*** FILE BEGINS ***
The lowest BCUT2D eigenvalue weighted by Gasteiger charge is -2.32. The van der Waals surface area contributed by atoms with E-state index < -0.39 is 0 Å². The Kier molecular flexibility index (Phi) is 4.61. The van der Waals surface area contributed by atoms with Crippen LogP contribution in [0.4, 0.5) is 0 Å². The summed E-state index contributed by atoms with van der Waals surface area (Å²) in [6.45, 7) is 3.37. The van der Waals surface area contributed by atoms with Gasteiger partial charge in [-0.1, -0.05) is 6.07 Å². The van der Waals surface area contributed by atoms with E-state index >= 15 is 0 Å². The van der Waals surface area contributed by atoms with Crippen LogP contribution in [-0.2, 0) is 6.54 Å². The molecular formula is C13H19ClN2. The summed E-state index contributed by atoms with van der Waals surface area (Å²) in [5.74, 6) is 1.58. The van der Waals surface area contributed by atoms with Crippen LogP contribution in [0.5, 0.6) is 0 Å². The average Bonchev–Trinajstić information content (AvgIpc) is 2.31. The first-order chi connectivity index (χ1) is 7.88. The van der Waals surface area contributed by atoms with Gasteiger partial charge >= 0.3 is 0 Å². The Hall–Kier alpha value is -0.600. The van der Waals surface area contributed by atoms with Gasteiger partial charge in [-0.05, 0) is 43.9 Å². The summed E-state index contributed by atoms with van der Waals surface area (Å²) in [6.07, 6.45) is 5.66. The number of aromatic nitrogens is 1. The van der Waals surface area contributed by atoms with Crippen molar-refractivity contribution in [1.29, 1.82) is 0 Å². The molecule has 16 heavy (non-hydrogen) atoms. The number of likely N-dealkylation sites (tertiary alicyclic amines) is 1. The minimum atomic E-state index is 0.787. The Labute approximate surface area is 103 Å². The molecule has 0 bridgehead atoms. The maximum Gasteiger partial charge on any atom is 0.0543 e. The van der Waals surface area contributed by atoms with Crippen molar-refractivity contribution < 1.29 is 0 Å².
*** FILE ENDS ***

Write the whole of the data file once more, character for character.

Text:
The lowest BCUT2D eigenvalue weighted by Gasteiger charge is -2.32. The van der Waals surface area contributed by atoms with E-state index < -0.39 is 0 Å². The Kier molecular flexibility index (Phi) is 4.61. The van der Waals surface area contributed by atoms with Crippen LogP contribution in [0.4, 0.5) is 0 Å². The summed E-state index contributed by atoms with van der Waals surface area (Å²) in [6.45, 7) is 3.37. The van der Waals surface area contributed by atoms with Gasteiger partial charge in [-0.1, -0.05) is 6.07 Å². The van der Waals surface area contributed by atoms with E-state index >= 15 is 0 Å². The van der Waals surface area contributed by atoms with Crippen LogP contribution in [-0.2, 0) is 6.54 Å². The molecular formula is C13H19ClN2. The summed E-state index contributed by atoms with van der Waals surface area (Å²) in [5.74, 6) is 1.58. The van der Waals surface area contributed by atoms with Crippen LogP contribution in [0.5, 0.6) is 0 Å². The average Bonchev–Trinajstić information content (AvgIpc) is 2.31. The first-order chi connectivity index (χ1) is 7.88. The van der Waals surface area contributed by atoms with Gasteiger partial charge >= 0.3 is 0 Å². The Hall–Kier alpha value is -0.600. The van der Waals surface area contributed by atoms with Gasteiger partial charge in [-0.05, 0) is 43.9 Å². The summed E-state index contributed by atoms with van der Waals surface area (Å²) in [6.07, 6.45) is 5.66. The number of aromatic nitrogens is 1. The van der Waals surface area contributed by atoms with Crippen molar-refractivity contribution in [1.29, 1.82) is 0 Å². The molecule has 16 heavy (non-hydrogen) atoms. The number of likely N-dealkylation sites (tertiary alicyclic amines) is 1. The minimum atomic E-state index is 0.787. The Labute approximate surface area is 103 Å². The molecule has 0 bridgehead atoms. The maximum Gasteiger partial charge on any atom is 0.0543 e. The van der Waals surface area contributed by atoms with Crippen molar-refractivity contribution < 1.29 is 0 Å².